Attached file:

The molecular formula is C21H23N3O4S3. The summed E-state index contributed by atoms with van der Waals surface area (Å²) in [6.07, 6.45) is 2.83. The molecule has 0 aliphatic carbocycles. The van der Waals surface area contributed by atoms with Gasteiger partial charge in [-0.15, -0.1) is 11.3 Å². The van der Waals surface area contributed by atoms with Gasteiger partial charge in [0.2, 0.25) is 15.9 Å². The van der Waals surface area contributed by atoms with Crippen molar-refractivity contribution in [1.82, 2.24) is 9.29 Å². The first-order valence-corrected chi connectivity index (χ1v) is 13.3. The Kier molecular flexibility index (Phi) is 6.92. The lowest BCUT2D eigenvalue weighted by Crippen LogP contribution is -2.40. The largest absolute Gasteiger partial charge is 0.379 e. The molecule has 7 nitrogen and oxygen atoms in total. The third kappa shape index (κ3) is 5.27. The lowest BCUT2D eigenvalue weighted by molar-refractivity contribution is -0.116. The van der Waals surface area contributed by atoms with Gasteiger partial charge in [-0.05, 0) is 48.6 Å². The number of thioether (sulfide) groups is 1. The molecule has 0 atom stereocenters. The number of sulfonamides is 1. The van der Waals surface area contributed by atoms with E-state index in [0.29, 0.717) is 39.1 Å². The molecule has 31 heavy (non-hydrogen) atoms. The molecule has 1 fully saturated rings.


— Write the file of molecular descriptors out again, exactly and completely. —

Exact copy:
The molecular formula is C21H23N3O4S3. The summed E-state index contributed by atoms with van der Waals surface area (Å²) in [6.07, 6.45) is 2.83. The molecule has 0 aliphatic carbocycles. The van der Waals surface area contributed by atoms with Gasteiger partial charge in [-0.15, -0.1) is 11.3 Å². The van der Waals surface area contributed by atoms with Gasteiger partial charge in [0.2, 0.25) is 15.9 Å². The van der Waals surface area contributed by atoms with Crippen molar-refractivity contribution in [1.82, 2.24) is 9.29 Å². The first-order valence-corrected chi connectivity index (χ1v) is 13.3. The Kier molecular flexibility index (Phi) is 6.92. The lowest BCUT2D eigenvalue weighted by Crippen LogP contribution is -2.40. The largest absolute Gasteiger partial charge is 0.379 e. The molecule has 7 nitrogen and oxygen atoms in total. The third kappa shape index (κ3) is 5.27. The lowest BCUT2D eigenvalue weighted by molar-refractivity contribution is -0.116. The van der Waals surface area contributed by atoms with Gasteiger partial charge in [-0.05, 0) is 48.6 Å². The number of thioether (sulfide) groups is 1. The molecule has 0 atom stereocenters. The number of sulfonamides is 1. The van der Waals surface area contributed by atoms with E-state index in [0.29, 0.717) is 39.1 Å². The molecule has 31 heavy (non-hydrogen) atoms. The molecule has 1 fully saturated rings.